A new study finds that close to 40 percent of UK parents who killed their children suffered from some sort of mental illness.
Researchers at The University of Manchester also found that 12 percent of those parents had been in contact with mental health services within a year of the tragedy, known as filicide.
Researchers from the university’s Institute of Brain Behaviour and Mental Health analyzed 297 cases of convicted filicide and 45 cases of filicide-suicides in England and Wales between January 1997 and December 2006. They used data from the National Confidential Inquiry into Suicide and Homicide by People with Mental Illness (NCI), a case series of all homicides in the UK, with a focus on perpetrators with mental illness.
Researchers said the study’s key finding was the over-representation of mental illness in filicide. About 40 percent of filicide perpetrators had a recorded mental illness.
The most common diagnoses were mood disorders and personality disorder, not psychosis, the researchers note.
This is in contrast to popular perceptions and that of some professionals that parents with more severe psychotic illnesses, like schizophrenia, are more likely to kill their children, the researchers said.
“Risk-assessment of mothers in joint psychiatric care reported (the) greatest risk of actual harm to a child was presented by mothers with mood disorders like depression, rather than schizophrenia,” said Kathryn Abel, Ph.D., who led the study.
“In spite of this, staff consistently perceived and rated mothers with schizophrenia to be the greatest risk to their infants and this was reflected in significantly higher rates of social service supervision on discharge compared to other ill mothers.”
The proportion of perpetrators with psychosis was still high at 15 percent — 18 percent of mothers — compared to 6 percent of homicides in the general population, according to the study. This compares to 0.4 percent in the UK general population, researchers note.
The researchers also found that just 20 percent of the parents who killed their children had previous contact with mental health services. These findings were consistent with a similar study in Denmark, which found that most parents who commit filicide had no prior psychiatric history, the UK researchers report.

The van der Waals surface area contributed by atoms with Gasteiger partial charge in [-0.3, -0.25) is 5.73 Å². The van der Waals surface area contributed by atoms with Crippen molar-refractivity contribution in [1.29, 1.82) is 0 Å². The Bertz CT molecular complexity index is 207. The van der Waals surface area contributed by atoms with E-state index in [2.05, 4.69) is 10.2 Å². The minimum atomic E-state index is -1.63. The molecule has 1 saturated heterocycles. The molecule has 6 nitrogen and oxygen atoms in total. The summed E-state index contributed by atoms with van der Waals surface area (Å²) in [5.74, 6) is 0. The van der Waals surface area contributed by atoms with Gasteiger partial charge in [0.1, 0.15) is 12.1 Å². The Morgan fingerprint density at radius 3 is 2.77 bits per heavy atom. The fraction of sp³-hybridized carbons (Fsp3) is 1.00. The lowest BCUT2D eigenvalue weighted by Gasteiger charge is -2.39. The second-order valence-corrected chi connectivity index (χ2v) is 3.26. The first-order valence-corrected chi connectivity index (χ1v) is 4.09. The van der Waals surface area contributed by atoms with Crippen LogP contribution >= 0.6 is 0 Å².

Another key finding from the new study was that 23 percent of mothers who killed their children were teenagers when the child was born. That contrasts with 7 percent in the general population, according to the researchers.
The study also found that fathers were significantly more likely to kill their children than mothers. They also were more likely to use violent methods of killing, to kill multiple people, have previous convictions for violent offenses, and a history of substance misuse or dependence.
Of the 297 filicide cases recorded during the 10-year period, the study found 13 percent of the perpetrators took their own life after killing their child.
The study also found that victims were equally likely to be girls or boys. Infants were most likely to be victims. This strengthens the call for early detection of postpartum mental illness, the researchers advise.
“Identifying associations between mental illness and filicide has clear implications for service providers,” said Abel. “It shows there needs to be greater awareness for patients who are parents and especially those with severe mood disorders. This is an increasingly important issue because better mental health care means that more people with mental illness are able to become parents.”
The researchers conclude that future research on filicide should study these killings in the context of child abuse and domestic violence to support the development of effective interventions.
The research was published in the journal PLOS ONE.
Source: University of Manchester